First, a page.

>...a lot of cancer went
>undiagnosed, or people died younger from something else. My
>great-grandfather died of "urinary blockage" that was almost certainly
>prostate cancer. His son was diagnosed with prostate cancer, but died
>of something else (at 92) before the cancer could get him.
>For me it is the former 1-in-8 rate that is doubtful. That *also* makes
>the conclusion of greatly increasing cancer incidence suspect, but from
>the *other* end.
In confirmation of his suspicions, the following:
British Medical Journal 1998;317:1033 ( 17 October )
Cancer diagnosis is often missed
Janice Hopkins Tanne, New York
Lethal cancers were not diagnosed or were misdiagnosed before death in 44%
of cases, according to a 10 year retrospective study of postmortem
examinations at a US academic medical centre.
This discrepancy calls into serious question all public health statistics
based on death certificate information, as well as clinical decisions,
according to Dr George Lundberg, a pathologist and editor of JAMA.
Dr Elizabeth Burton and colleagues reviewed data on all 1105 men and women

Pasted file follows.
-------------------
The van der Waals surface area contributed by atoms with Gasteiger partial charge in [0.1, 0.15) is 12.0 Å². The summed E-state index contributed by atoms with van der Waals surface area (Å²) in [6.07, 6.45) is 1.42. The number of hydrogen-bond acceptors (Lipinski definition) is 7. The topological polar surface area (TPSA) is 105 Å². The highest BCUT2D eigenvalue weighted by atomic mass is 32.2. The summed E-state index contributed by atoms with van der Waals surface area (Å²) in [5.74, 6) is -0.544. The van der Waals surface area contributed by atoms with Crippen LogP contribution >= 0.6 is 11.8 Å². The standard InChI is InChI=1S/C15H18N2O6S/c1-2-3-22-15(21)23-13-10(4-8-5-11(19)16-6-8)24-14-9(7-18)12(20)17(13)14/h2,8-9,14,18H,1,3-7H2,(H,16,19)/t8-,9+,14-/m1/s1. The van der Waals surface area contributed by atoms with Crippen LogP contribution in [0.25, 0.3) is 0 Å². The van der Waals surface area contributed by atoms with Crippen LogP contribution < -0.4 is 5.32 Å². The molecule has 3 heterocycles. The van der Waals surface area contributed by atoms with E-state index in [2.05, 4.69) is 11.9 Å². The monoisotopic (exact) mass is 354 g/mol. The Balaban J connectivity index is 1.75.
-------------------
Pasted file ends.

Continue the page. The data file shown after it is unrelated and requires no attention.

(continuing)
in whom postmortem examinations were carried out between 1986 and 1995 at
the Medical Center of Louisiana in New Orleans (JAMA 1998;280:1245-8). The
medical centre's rate of postmortem examination was unusually high (42%)
thanks to cooperation with the local coroner.
Because diagnoses from death certificates are unreliable, Dr Burton
gathered clinical diagnoses from surgical pathology reports, cytology
reports, and patient charts. She found 250 malignant tumours in 225
patients. Of the 250 cancers, 111 were misdiagnosed or undiagnosed before
death (103 undiagnosed, 8 misdiagnosed). Only 34 of the tumours were
clinically suspected. The undiagnosed cancer was the cause of death in 57%
The most common undiagnosed cancers affected the respiratory tract,
gastrointestinal tract, and genitourinary tract. Although southern
Louisiana does not have an unusually high incidence of cancer, it has a
high death rate from cancer. The medical centre, which is also a trauma
centre, serves an indigent black population in whom substance misuse,
comorbid illness, and lack of regular medical care are common. Many
patients in whom postmortem examinations were conducted in this study died
soon after admission with advanced disease.
"Low tech autopsy trumps high tech medicine in getting the right answer,"
Dr Lundberg said. In the United States the rate of postmortem examinations
for patients dying in hospital has dropped from about 50% in the 1950s to
perhaps 5% or zero in community hospitals and nursing homes. From the
1960s, hospital pathologists lost interest in postmortem examinations as
they began to profit from laboratory tests paid for by Medicare health
insurance for elderly people, according to Dr Lundberg.
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